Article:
The end of Mad Men is approaching and with it, the end of an era.
As the show wraps up its final episodes, I can't help but think about what Sterling Cooper & Partners, set during the 1960s, can teach us about today's workplace, and perhaps even the workplace of the future.
On the surface, it's hard to imagine what a show like Mad Men, rife with '60s style and charm, can teach us about the way we work today. Yet, under the seemingly egregious disregard for office etiquette exhibited in Sterling Cooper, we can glean lessons in practice and designing office spaces that facilitate collaboration. We can also visualize the impact technology can make to support a more mobile, interconnected and flexible workforce.
Taking a closer look, it's easy to see major workplace lessons are illustrated throughout the series. For example, in the first episode, Joan takes Peggy to her desk on her first day, shows her the IBM Selectric typewriter and says, "Now don't be overwhelmed by all this technology." The typewriter today seems archaic, but that conversation is still being had today. New collaboration tools are entering the market and, with them, a bit of apprehension and confusion in how to use them.
Spending one day at Don Draper's agency would overwhelm anyone. The show reflects a '60s-style office setting complete with cramped workspaces for copywriters and swanky private offices for executives. That was how workspaces were defined. Today is much different. No longer is the business world defined by one office structure, but by many.
As we examine the show more closely, here are four ways Mad Men can educate us on building a workplace of the future.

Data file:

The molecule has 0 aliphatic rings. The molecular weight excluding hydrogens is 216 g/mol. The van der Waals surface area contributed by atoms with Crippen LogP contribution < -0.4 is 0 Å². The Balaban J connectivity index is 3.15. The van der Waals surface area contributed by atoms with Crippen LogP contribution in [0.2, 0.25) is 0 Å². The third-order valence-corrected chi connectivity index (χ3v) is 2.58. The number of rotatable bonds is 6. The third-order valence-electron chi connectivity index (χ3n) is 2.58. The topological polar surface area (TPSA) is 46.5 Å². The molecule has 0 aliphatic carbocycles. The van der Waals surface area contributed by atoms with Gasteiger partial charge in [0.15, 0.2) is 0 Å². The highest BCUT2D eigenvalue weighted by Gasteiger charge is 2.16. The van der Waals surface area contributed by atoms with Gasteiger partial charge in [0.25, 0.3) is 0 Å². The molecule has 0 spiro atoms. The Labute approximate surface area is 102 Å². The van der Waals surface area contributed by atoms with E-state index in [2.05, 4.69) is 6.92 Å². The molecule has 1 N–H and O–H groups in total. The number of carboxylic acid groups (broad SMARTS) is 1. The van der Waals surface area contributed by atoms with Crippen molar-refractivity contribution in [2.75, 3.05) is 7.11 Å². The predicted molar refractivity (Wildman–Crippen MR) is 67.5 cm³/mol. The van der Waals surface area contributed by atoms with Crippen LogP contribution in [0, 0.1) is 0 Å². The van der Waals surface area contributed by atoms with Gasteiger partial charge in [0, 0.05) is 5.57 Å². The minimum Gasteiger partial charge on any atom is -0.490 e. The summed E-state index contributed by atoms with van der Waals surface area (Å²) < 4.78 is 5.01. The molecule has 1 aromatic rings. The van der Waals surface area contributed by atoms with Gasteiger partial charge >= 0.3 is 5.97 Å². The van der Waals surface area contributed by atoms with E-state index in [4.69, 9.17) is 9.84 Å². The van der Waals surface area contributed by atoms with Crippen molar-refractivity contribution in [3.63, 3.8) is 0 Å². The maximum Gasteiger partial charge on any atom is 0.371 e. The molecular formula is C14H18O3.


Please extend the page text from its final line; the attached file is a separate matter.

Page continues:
1. Yes, Don Draper and the open office can co-exist.
For a moment, picture yourself as a Don Draper-esque worker. You thrive on your creativity and seemingly nothing can stop you when you're in the creative zone. In the show, Don relies (perhaps too heavily) on the closed doors of his private office. He rarely speaks to his secretary and when he does it's generally only for a personal favor. He's annoyed when any of the copywriters show him projects that he's already predetermined to reject. If you recall, many of the best ideas Don receives come from his junior staff. Many of the ideas are filtered into new business and groundbreaking campaigns.
Setting aside Don's stubborn demeanor (which I realize is a tall order), it further illustrates the power of human collaboration. Even with Don in his office, more open communication could have led to increased productivity. A more open collaborative setting creates greater innovation, impromptu brainstorms, and greater team efficiency. Collaboration solutions are entering the market today that allow for open communication--no matter if you're in a swanky corner office, or huddled in a copywriter room. These tools integrate today into any office setting--open or not.
2. Don't be overwhelmed by new technology.
If you're like me, you had to chuckle as Peggy sits down at that typewriter. Joan's somewhat comforting "don't be overwhelmed by the technology" seems pretty silly today, doesn't it? Amazingly, we hear of these conversations even today. The typewriter in our example is video conferencing technology. Video is set to surpass email as the preferred communications technology by next year. However, perceptions exist that video is hard to use. In a survey Polycom conducted earlier this year, more than half of our respondents noted they don't use video because they either felt it was too complicated or they just didn't know much about it. Peggy's concern about the typewriter is fair. It was new, not something intuitive or something she was used to. We laugh a bit at Peggy's expense because we all know how to use a typewriter today. And that same rule will apply to video conferencing. It's easier than you think, and will integrate into your daily workflow as simply as the typewriter and email have. I do have to wonder though, if our grandkids will laugh at us when they look at our tablets and smartphones generations from now.